Start location: Ólvega
Finish location: Zaragoza
Start time: 13:58 CEST
Finish time (approx): 17:30 CEST
The Basilica del Pilar has stood proudly in Zaragoza ever since the city’s very earliest days. The story goes that the Virgin Mary appeared in an apparition to the Apostle James on the banks of the Ebro River while preaching the gospel in 40AD, inspiring him to build a shrine, the first to ever have been built in her honour. He was executed for his faith a few years later, but three centuries later the Roman Empire had become Christian, and a much larger basilica was constructed on the same site.
The Basilica has since become a symbol of the nation’s Christian identity, and has over the years been reconstructed and developed. It was rebuilt as a Romanesque church, then in the Gothic style in the fifteenth century, until work began in the 1680s under Charles II that saw it become the Baroque construction we know it as today. In the eighteenth century, one of Zaragoza’s most acclaimed sons was commissioned to paint frescos on the church’s domes and vaults: Francisco Goya. The painter’s humble lower-middle-class family came from Zaragoza, and Goya spent much of his childhood here before moving to Madrid to make his name as an artist. Should any of the riders find time to seek out some of the paintings of his that can be found throughout Zaragoza, his depictions of human anguish and suffering may resonate this deep into a Grand Tour.
Stage 12 profile sourced via the Vuelta website
Despite boasting all this national historical pedigree, and being the country’s fifth biggest city, the Vuelta a España has not visited Zaragoza since the 2008 edition, when Sébastien Hinault got the better of the more fancied sprinters Tom Boonen and Óscar Freire in a bunch finish. Without a single categorised climb all day, that will likely be the outcome once more again today.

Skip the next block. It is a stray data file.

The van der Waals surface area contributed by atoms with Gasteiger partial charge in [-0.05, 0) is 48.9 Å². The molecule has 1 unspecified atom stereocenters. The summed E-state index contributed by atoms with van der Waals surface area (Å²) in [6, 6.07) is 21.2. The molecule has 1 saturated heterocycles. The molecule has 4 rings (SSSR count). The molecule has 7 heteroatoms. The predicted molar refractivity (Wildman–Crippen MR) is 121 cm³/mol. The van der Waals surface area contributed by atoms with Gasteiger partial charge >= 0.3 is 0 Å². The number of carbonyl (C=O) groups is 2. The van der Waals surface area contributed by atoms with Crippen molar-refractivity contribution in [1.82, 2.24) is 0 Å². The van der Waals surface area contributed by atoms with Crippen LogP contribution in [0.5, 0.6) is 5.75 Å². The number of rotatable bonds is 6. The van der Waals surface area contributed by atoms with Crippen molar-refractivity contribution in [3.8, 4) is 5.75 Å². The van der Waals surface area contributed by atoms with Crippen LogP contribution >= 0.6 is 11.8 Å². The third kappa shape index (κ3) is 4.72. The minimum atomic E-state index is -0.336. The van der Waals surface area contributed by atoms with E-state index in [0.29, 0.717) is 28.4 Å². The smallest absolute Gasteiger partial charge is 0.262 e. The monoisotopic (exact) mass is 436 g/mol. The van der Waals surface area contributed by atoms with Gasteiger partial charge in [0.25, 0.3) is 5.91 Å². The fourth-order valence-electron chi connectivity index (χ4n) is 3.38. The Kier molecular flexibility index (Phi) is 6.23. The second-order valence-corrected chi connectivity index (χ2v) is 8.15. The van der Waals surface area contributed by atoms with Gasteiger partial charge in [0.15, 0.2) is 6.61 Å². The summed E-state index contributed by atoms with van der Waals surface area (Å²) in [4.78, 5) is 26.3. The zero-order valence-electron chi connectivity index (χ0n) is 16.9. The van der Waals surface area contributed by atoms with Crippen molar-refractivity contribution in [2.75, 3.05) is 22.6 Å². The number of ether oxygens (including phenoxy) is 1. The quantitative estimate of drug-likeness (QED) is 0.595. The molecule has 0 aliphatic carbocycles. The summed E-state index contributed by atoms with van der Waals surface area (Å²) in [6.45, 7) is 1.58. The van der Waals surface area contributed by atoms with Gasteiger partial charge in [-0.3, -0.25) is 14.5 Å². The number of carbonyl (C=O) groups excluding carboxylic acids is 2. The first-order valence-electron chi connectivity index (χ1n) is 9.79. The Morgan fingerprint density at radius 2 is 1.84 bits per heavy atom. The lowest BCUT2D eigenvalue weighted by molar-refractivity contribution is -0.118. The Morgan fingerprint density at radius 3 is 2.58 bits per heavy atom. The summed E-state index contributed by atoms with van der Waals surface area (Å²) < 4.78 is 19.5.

This will be the last chance for the sprinters for a while. The race heads back into the Pyrenees in stage 13, and there’s no respite from the climbing until deep into the third week, on stage nineteen. Often sprinters head home after a stage like this, not believing the parcours offers them enough to make all the suffering worth it, but more riders than usual might stick it out compared to normal Vueltas, as this year there isn’t a World Championships occurring a few weeks later to rest up for.
The flat parcours might make this look like a sure sprint, but the organisers of the Vuelta are loath to ever give the sprinters too comfortable a day, and the race’s technical director Fernando Escartín has stressed the potential impact of the wind today. On a clear day in this part of the world, the Cierzo winds from the northwest, and has been known to reach speeds of over 100 km/h several times a year – conditions that could cause carnage in the peloton.
With a stage that mainly heads downhill, today is likely to be one for the sprint teams to contest. There are two climbs in the opening section of the stage but these aren’t likely to put sprinters under pressure and there’s only 865 metres of uphill throughout the entire stage, while there is almost double the amount of descending metres. Kaden Groves of Alpecin-Deceuninck stands as the key favourite for today after his two stage wins so far. The Australian rider has proved to be close to unbeatable when he gets a clear run at the line, with his lead-out train including the likes of Robbie Ghys doing a great job on multiple occasions.
Sebastian Molano of UAE Team Emirates is another fast man to watch, he’s had a second and a fourth place in this Vuelta so far and will be looking to go better today, though Molano is without a dedicated lead-out train around him. Filippo Ganna of Ineos Grenadiers has also tried his hand in bunch sprints a couple of times in the first week of the race and might be up for it again today, his stage win in the time trial is proof that the Italian is in good form.
A surprise winner on stage seven, TotalEnergies’ Geoffrey Soupe shouldn’t be counted out today – the Frenchman has proven he has the speed to outrun the best and this will give him plenty of confidence. Alberto Dainese of Team DSM is a two-time Giro d’Italia stage winner who could contest the bunch kick today if he is in good form, as could Marijn van den Berg of EF Education-EasyPost.
Edward Theuns has been unlucky on occasions in sprint stages so far this race and will want to improve that today, so an eye should be kept on the Lidl-Trek rider in these closing stages. Hugo Hofstetter of Arkéa–Samsic and Milan Menten of Lotto-Dstny are also riders who will be up there in the bunch sprint.
We're betting on Filippo Ganna to win the sprint today, the Ineos rider looks to have the form to do it and Ineos have nothing to lose by dedicating a lead-out train to the Italian rider now that they have no GC hopes.